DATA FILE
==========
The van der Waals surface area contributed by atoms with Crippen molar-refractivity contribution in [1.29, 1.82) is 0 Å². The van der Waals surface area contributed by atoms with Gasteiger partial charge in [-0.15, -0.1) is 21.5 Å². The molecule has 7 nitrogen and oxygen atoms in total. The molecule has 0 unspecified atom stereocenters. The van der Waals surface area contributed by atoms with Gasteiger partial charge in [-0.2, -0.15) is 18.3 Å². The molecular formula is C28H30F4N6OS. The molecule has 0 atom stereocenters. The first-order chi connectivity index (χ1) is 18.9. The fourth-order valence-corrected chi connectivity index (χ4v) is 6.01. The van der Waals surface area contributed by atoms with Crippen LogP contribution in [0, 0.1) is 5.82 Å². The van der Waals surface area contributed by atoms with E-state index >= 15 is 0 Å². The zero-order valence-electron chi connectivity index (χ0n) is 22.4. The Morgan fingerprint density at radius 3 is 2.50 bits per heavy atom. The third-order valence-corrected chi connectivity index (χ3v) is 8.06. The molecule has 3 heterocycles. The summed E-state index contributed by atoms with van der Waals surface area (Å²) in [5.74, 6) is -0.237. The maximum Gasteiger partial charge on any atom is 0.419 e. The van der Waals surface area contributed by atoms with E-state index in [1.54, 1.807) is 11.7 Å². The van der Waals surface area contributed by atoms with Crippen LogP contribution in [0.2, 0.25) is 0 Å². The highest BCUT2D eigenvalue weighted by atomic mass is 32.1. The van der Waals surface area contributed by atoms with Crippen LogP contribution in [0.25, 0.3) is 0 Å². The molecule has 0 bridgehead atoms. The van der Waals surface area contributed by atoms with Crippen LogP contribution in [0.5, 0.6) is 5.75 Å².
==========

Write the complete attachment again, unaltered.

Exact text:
The van der Waals surface area contributed by atoms with Crippen molar-refractivity contribution in [1.29, 1.82) is 0 Å². The van der Waals surface area contributed by atoms with Gasteiger partial charge in [-0.15, -0.1) is 21.5 Å². The molecule has 7 nitrogen and oxygen atoms in total. The molecule has 0 unspecified atom stereocenters. The van der Waals surface area contributed by atoms with Gasteiger partial charge in [-0.2, -0.15) is 18.3 Å². The molecular formula is C28H30F4N6OS. The molecule has 0 atom stereocenters. The first-order chi connectivity index (χ1) is 18.9. The fourth-order valence-corrected chi connectivity index (χ4v) is 6.01. The van der Waals surface area contributed by atoms with Crippen LogP contribution in [0, 0.1) is 5.82 Å². The van der Waals surface area contributed by atoms with E-state index >= 15 is 0 Å². The zero-order valence-electron chi connectivity index (χ0n) is 22.4. The Morgan fingerprint density at radius 3 is 2.50 bits per heavy atom. The third-order valence-corrected chi connectivity index (χ3v) is 8.06. The molecule has 3 heterocycles. The summed E-state index contributed by atoms with van der Waals surface area (Å²) in [5.74, 6) is -0.237. The maximum Gasteiger partial charge on any atom is 0.419 e. The van der Waals surface area contributed by atoms with E-state index in [1.54, 1.807) is 11.7 Å². The van der Waals surface area contributed by atoms with Crippen LogP contribution in [0.2, 0.25) is 0 Å². The highest BCUT2D eigenvalue weighted by atomic mass is 32.1. The van der Waals surface area contributed by atoms with Crippen LogP contribution in [0.25, 0.3) is 0 Å². The molecule has 0 bridgehead atoms. The van der Waals surface area contributed by atoms with Crippen LogP contribution in [0.5, 0.6) is 5.75 Å².